3. What demonstration is there for the implied principles in the foregoing quotation, either in history, in common consent, or in ethical and artistic theory? To what degree can estimates be other than “personal”? How far do Arnold's seem to you to be personal? Consult his life, with a view to seeing how far his temperament and training influenced his judgments and was responsible for his taste. On what principle does he choose his tests and “touchstones”? In these tests does he recognize different genres of literature, or is it clear that the epic and dramatic genres, from which all his “touchstones” are taken, were to him the highest type ? Compare his saying, with regard to Burns's bacchanalian poetry (p. 288): “There is something in it of bravado, something that makes us feel that we have not the man speaking to us in his real voice: something, therefore, poetically unsound.” Do Arnold's quotations seem to be predominantly grave? Why are such grave subjects necessarily of the highest quality ? Compare Poe on The Philosophy of Composition. Is the following a fair equation? “If we are thoroughly penetrated by their power, we shall find that we have acquired a sense enabling us, whatever poetry may be laid before us, to feel the degree in which a high poetical quality is present or wanting there ” (p. 277) = If we immerse ourselves in one sort of poetry, we shall be immersed in it, and shall be impervious to poetry of a different kind. If not fair, why?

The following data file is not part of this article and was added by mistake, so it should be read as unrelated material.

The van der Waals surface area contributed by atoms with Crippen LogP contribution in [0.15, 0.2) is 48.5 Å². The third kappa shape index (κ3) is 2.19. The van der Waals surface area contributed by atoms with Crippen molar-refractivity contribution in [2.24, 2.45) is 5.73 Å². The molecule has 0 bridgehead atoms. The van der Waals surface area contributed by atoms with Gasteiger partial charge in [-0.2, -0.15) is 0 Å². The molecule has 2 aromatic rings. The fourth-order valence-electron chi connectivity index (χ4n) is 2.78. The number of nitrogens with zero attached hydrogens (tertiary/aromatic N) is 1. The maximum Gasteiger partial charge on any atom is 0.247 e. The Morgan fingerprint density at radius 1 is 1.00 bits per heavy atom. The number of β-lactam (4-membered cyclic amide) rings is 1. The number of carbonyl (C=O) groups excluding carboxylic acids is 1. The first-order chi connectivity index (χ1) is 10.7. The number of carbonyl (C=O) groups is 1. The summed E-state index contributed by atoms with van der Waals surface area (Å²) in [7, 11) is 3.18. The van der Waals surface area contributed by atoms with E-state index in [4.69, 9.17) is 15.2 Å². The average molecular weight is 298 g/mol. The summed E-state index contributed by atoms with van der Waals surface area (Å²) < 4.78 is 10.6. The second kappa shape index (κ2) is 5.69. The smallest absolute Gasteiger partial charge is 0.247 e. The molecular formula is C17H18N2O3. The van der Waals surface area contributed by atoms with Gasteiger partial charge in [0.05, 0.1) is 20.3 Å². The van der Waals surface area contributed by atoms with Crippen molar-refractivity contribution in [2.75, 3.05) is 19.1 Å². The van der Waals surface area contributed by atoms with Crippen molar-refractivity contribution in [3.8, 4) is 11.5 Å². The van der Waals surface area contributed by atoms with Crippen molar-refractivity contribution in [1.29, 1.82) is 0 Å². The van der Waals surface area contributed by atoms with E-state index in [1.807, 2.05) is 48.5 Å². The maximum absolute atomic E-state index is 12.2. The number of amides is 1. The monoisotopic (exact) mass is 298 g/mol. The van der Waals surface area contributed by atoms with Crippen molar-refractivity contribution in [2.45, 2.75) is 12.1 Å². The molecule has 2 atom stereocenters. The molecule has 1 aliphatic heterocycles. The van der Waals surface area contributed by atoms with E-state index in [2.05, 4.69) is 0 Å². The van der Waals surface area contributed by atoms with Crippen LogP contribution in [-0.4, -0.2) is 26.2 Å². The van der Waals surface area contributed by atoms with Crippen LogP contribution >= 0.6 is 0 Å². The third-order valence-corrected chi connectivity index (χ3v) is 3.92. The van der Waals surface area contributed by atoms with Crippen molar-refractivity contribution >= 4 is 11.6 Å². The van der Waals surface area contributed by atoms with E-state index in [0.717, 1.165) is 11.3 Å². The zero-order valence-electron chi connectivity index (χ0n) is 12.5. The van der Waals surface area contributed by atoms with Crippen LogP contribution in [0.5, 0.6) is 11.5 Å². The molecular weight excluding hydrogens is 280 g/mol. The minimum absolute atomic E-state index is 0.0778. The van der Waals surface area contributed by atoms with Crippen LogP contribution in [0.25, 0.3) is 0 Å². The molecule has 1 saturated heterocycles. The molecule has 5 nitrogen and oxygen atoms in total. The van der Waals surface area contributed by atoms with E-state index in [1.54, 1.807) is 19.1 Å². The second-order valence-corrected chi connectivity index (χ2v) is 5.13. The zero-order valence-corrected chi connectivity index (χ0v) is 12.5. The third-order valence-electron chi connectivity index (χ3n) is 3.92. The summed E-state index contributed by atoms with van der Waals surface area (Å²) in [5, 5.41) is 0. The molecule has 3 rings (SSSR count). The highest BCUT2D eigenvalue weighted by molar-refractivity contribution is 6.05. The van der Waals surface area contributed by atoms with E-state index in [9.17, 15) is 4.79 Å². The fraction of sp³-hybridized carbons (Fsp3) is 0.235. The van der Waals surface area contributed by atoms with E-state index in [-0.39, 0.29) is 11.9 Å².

4. Test by your own impressions of Ward's English Poets the truth of Arnold's assertions in the paragraph beginning “The idea of tracing historic origins," etc. (p. 273). On the face of the lines quoted on p. 275, is it fair to

we are in another world”? Are the lines quoted from Dryden and Pope, on p. 286, fair examples of the work of those poets? Compare Arnold's use of illustrative quotation in On Translating Homer.

5. What should you say of the justness and value of many of Arnold's cautions, such as, against one's being too much engrossed in the understanding and analysis of machinery to get the more important ideas? Or this: “Moreover the very occupation with an author, and the business of exhibiting him, disposes us to affirm and amplify his importance” (p. 274)? In what respects does Arnold's criticism in this essay seem to you to be valuable ? In what ways defective ?

6. Analyze the body of Arnold's critical work with a view to showing the material, the principles, and the sanctions which he expounded. Compare it in these respects with previous and contemporary criticism.

say that


The Biographia Literaria, from which the present selection is taken, the Lectures on Shakespeare (1811), and the Lectures on Literature and Literary Subjects (1818) contain what is most valuable of Coleridge's critical ideas. In general, in these works Coleridge made an appeal to a body of phenomena and used a critical method much in advance of his more dogmatic contemporaries, such as Jeffrey. The main principles on which he based his criticism were (1) a theory of poetry, deduced, not from authority, but from philosophy and, what were to him, the facts of language, logic, and psychology

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(as he understood these matters); (2) a consideration of the actual phenomena as represented in the current vogue of an author, a complete, rather than a partial, view of an author's production, the purpose of the author as stated or revealed in an interpretation of his work, and an analysis of the qualities of his style; and (3) a feeling for what is good in poetry perhaps his ultimate test, and certainly a personal one.